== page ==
leaving the witness


I began learning Mandarin Chinese in 2003 through a night class offered at my congregation in Vancouver. I had been a devout Jehovah’s Witness from the time I was a child, and I became a full-time missionary the day I graduated from high school. It was a pretty typical path for a young Witness. Pursuing any kind of career was frowned upon as materialistic and a distraction from what really mattered: preaching. Four days a week, I would put on my modest skirt and practical shoes, fill my briefcase with magazines and other Watchtower publications, and walk to the Kingdom Hall near my home in Kitsilano. I’d meet up with a car group of other Witnesses. We’d then head out to our assigned territory—the affluent neighborhoods of Vancouver’s west side. We would knock on doors—street by street, house by house. Some people would be polite, but most were just annoyed. Once in a while someone would slam the door in my face, or yell. But mostly people didn’t answer. Missionary work wasn’t the easiest in Vancouver.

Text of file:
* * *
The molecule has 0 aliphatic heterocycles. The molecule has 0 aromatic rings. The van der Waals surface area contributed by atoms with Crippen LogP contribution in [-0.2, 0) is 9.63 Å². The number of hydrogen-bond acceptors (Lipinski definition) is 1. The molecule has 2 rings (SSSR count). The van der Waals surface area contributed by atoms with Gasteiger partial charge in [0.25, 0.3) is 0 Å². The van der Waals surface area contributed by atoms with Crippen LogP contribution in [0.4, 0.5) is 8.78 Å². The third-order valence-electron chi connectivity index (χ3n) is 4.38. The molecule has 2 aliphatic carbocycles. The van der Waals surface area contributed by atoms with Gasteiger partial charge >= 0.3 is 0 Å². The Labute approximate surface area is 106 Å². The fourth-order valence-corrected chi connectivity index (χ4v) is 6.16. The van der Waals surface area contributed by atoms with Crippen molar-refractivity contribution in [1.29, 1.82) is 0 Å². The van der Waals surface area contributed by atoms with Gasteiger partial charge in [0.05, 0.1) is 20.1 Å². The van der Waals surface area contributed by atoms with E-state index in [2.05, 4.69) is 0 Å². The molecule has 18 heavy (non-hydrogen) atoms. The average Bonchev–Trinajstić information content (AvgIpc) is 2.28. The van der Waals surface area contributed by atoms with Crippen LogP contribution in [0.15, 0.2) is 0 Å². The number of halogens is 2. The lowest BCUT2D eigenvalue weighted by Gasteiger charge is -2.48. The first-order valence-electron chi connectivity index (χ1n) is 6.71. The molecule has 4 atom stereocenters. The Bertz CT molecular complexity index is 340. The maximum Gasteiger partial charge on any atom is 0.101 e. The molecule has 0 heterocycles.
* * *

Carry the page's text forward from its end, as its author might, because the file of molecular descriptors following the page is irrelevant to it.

more from Amber Scorah at The Believer here.